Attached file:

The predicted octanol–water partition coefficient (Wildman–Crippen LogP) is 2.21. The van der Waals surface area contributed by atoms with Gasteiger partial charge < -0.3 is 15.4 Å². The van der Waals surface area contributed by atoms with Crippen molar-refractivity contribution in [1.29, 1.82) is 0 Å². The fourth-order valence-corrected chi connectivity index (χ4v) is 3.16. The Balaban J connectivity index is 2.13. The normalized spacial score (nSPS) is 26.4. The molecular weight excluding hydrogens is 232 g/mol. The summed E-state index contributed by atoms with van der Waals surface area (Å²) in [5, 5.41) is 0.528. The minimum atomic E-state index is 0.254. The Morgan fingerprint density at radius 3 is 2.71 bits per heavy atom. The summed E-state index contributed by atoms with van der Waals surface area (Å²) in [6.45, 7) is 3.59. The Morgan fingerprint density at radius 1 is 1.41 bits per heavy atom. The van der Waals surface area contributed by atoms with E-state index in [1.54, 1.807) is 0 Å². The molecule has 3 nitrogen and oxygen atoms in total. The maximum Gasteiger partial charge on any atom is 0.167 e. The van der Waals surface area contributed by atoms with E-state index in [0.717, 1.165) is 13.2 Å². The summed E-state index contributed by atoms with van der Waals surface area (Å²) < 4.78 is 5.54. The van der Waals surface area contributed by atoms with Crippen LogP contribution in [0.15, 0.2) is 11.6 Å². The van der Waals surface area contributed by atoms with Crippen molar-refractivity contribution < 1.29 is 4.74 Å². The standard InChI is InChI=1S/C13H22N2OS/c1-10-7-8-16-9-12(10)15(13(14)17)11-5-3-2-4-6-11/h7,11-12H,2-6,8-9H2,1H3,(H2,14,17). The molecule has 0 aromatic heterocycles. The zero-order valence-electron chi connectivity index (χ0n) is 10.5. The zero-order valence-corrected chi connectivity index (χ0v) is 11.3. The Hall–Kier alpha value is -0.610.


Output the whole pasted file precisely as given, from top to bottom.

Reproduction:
The predicted octanol–water partition coefficient (Wildman–Crippen LogP) is 2.21. The van der Waals surface area contributed by atoms with Gasteiger partial charge < -0.3 is 15.4 Å². The van der Waals surface area contributed by atoms with Crippen molar-refractivity contribution in [1.29, 1.82) is 0 Å². The fourth-order valence-corrected chi connectivity index (χ4v) is 3.16. The Balaban J connectivity index is 2.13. The normalized spacial score (nSPS) is 26.4. The molecular weight excluding hydrogens is 232 g/mol. The summed E-state index contributed by atoms with van der Waals surface area (Å²) in [5, 5.41) is 0.528. The minimum atomic E-state index is 0.254. The Morgan fingerprint density at radius 3 is 2.71 bits per heavy atom. The summed E-state index contributed by atoms with van der Waals surface area (Å²) in [6.45, 7) is 3.59. The Morgan fingerprint density at radius 1 is 1.41 bits per heavy atom. The van der Waals surface area contributed by atoms with E-state index in [1.54, 1.807) is 0 Å². The molecule has 3 nitrogen and oxygen atoms in total. The maximum Gasteiger partial charge on any atom is 0.167 e. The van der Waals surface area contributed by atoms with E-state index in [0.717, 1.165) is 13.2 Å². The summed E-state index contributed by atoms with van der Waals surface area (Å²) < 4.78 is 5.54. The van der Waals surface area contributed by atoms with Crippen LogP contribution in [0.15, 0.2) is 11.6 Å². The van der Waals surface area contributed by atoms with Crippen molar-refractivity contribution < 1.29 is 4.74 Å². The standard InChI is InChI=1S/C13H22N2OS/c1-10-7-8-16-9-12(10)15(13(14)17)11-5-3-2-4-6-11/h7,11-12H,2-6,8-9H2,1H3,(H2,14,17). The molecule has 0 aromatic heterocycles. The zero-order valence-electron chi connectivity index (χ0n) is 10.5. The zero-order valence-corrected chi connectivity index (χ0v) is 11.3. The Hall–Kier alpha value is -0.610.